Mt. Jefferson Wilderness, Oregon

August 2007.  Some friends and I had the opportunity to backpack a 22 mile loop in the Mt Jefferson wilderness area, including areas burned in the 2003 B&B Complex fire that impacted 90,769 acres in Oregon between 19 August and 26 September.  “B&B Complex”, to the best of my knowledge, refers to the combined Booth and Bear Butte fires.  Details can be found here.

First, I hadn’t hiked in a forest recovering from a fire before.  As you might imagine, without tree canopy in many areas, there was increased sun exposure.  With decreased trail maintenance – we also encountered more route finding than we had anticipated.  In fact, when hiking to Jefferson Lake on the second day – the trail just simply disappeared after a small, brushy stream crossing.  With some GPS coordinates (thanks, Jim) – we soon had camp ready.

The recovering forest made for some striking photography in addition to the rich visuals already in the Central Oregon Cascades.   As I tend to hike pretty light (except for food – somehow I always pack way too much food), I only had the 20D, a 24mm f/2.8, a polarizer, and the super cool Joby Gorillapod for SLR’s.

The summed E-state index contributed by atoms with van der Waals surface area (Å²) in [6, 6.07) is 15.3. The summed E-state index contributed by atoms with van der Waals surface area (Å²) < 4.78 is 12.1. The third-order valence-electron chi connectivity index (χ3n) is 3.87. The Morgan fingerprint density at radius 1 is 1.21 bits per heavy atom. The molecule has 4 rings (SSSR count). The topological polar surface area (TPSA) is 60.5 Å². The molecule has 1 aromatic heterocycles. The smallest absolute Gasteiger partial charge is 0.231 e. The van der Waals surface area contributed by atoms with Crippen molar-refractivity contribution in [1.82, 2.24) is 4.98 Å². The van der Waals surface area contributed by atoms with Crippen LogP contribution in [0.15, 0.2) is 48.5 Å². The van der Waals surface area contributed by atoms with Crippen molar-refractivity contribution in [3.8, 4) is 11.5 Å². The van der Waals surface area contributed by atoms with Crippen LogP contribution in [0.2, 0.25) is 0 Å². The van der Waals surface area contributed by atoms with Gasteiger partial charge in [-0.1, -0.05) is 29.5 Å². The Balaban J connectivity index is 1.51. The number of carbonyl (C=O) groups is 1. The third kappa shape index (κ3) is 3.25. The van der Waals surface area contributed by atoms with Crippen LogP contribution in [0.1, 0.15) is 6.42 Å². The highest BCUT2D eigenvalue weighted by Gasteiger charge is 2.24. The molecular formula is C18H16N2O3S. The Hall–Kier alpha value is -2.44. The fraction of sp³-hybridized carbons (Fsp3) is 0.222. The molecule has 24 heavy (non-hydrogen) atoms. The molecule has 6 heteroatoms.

About the hike: Day 1 was long and hot with little water on the trail after the first half mile.  Our destination was Carl or Shirley Lake from the trailhead  on Road 1292- but we made it as far as the top of Sugar Pine Ridge after finding a spring just below the top of the ridge on the descent.

Day 2 was just to Jefferson Lake with some stunning views of Mt. Jefferson along the way.  This route took us from Sugar Pine Ridge to Junction Lake to Patsy Lake over to Jefferson Lake.  I say “just” – but as I mentioned above – we “lost” the lake and had to find it.

Day 3 from Jefferson Lake to the trailhead – more burned forest and some serious brush on the way out.  How serious?  Ever pack through a hedge 20 ft deep and 7 ft high?  Multiple times?  Yeah.  Sometimes it wasn’t quite 20 ft – and sometimes it just might have been longer.

Great weekend trip.  But, the conversation I had with the ranger’s station after the hike mentioned the high probability that parts of the loop were (are) scheduled to be de-commissioned (if they haven’t been already). 

In fact, I’m not recommending this loop at all as the trails may not be currently maintained – regardless of skill level.  However, the west section of this trail is accessible via other trailheads and offers some great views of Mt Jefferson.

One thought on “Mt. Jefferson Wilderness, Oregon”

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